Foreword to New Edition of Respect for Acting

I had the life-changing experience of acting with Uta Hagen in a two-person play a few years before she passed away. I was excited to be working with this legendary actor and teacher, but also daunted by the prospect of being the only other person on stage with her, so I re-read her books, both to prepare for my role and to prepare for her.

Well, nothing could prepare you for Ms. Hagen. When we met she was in her early eighties and still a force to be reckoned with. She was demure, passionate, charming, ferocious, tireless, and theatrical. As a student of her writing, that was the biggest surprise for me—everything she did was real, and grounded, and deeply human, but she had an extravagance of gesture, a physical and vocal lyricism that had its roots in an earlier era.

She really did practice what she preached about the physical life of a character. She insisted that we have the actual set-pieces and props, even kitchen appliances, in the rehearsal room. No cardboard mock-ups for her — “I want to have opened and closed that refrigerator door a hundred times before I set foot on the stage,” she said. All through rehearsals we used a cruddy old plastic take-out container to hold the cookies she’d serve me in act II. On the day we moved into the theater, the designer had replaced it with a fantastic metal cookie tin which was in every detail exactly the sort of thing the character would have had in her kitchen. Ms. Hagen took one look at it, called it a name, and hurled it into the wings. We used the plastic cookie container for the run of the show.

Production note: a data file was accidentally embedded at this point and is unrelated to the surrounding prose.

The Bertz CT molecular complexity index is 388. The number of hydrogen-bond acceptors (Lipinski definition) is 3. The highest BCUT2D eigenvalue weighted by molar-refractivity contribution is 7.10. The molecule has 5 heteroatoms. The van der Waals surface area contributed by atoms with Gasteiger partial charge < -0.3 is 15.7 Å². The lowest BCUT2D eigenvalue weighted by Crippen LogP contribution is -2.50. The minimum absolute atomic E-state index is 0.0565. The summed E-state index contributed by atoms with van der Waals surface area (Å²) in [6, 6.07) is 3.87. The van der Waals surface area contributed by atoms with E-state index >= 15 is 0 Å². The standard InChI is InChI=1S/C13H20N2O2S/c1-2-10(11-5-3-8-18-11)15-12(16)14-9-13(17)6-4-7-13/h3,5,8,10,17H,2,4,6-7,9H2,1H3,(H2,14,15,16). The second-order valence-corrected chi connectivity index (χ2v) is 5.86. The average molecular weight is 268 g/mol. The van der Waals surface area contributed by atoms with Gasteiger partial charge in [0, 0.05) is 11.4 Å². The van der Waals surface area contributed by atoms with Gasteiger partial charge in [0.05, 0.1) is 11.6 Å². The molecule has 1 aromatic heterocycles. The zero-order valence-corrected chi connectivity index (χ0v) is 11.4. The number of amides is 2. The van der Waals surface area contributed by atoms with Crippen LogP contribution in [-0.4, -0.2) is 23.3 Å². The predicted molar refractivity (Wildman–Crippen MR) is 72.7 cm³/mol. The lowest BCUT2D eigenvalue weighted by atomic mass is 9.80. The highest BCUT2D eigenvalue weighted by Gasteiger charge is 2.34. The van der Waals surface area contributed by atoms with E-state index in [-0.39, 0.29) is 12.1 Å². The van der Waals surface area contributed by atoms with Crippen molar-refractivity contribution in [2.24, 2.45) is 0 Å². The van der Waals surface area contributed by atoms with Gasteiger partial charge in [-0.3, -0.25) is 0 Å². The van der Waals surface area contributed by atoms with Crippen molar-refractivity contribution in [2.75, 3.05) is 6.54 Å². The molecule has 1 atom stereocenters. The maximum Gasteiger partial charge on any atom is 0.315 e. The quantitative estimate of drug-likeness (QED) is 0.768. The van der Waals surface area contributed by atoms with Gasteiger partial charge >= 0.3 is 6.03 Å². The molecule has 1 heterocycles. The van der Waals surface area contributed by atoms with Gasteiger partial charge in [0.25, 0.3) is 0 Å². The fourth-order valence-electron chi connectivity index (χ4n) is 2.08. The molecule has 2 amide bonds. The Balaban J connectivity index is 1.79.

Her obsession with these details was neither frivolous nor selfish. She was a generous actor, the reality she created for herself on stage was contagious, and acting with her you felt both safe and free. I remember a scene in which I had a speech about losing my mother to Alzheimer’s disease. I felt the speech needed to be emotionally full, and because my own mom had passed away, and I’d lost family to Alzheimer’s, I never had to use substitutions — the emotion was always there for me. But one night as I began the speech I sensed that the emotion wasn’t coming. I might have panicked, or tried to force it or fake it, but sitting there talking to Uta I didn’t want or need to be false. I thought of her advice not to try and pinpoint when or how emotion will come (emotional memory, page 51, item 2), I knew she would accept whatever I gave her, and I went on to the end of the speech, dry as a bone. Then I stood, began my next line (something innocuous like “Would you like a glass of water?”), and came completely undone. As we were walking off stage after the scene, she turned to me with a twinkle in her eye and said, “That was interesting.”

You should know that Ms. Hagen disowned Respect for Acting. After she wrote it, she traveled around the country visiting various acting classes and was horrified by what she saw. “What are they doing?” she’d ask the teacher. “Your exercises” was the proud response. So Ms. Hagen wrote another book, Challenge for the Actor, which is more detailed and perhaps clearer, and should certainly be read as a companion to this. She hoped it would replace Respect for Acting, but it hasn’t, and I think the reason this book endures is that it captures her first, generous, undiluted impulse to guide and nurture the artists she loved.

In this book, you will hear Ms. Hagen’s voice and catch a glimpse of who she was. She wanted us actors to have so much respect for ourselves and our work that we would never settle for the easy, the superficial, or the cheap. In fact, she wanted us never to settle, period, to keep on endlessly exploring, digging deeper and aiming higher, in our scenes, in our plays, in our careers. Respect for Acting is not a long book, and with any luck, it will take you the rest of your life to read it.

Copyright © 2008 by David Hyde Pierce

David Hyde Pierce

Born in Germany, Uta Hagen moved to Madison, Wisconsin, at the age of six. With the exception of several interruptions for study in Europe, Ms. Hagen received most of her schooling in Madison, her home until age sixteen. After training briefly at the Royal Academy of Dramatic Arts in London, she made her professional debut in 1937 in Dennis, Massachusetts, as “Ophelia” in Eva Le Gallienne’s production of Hamlet.

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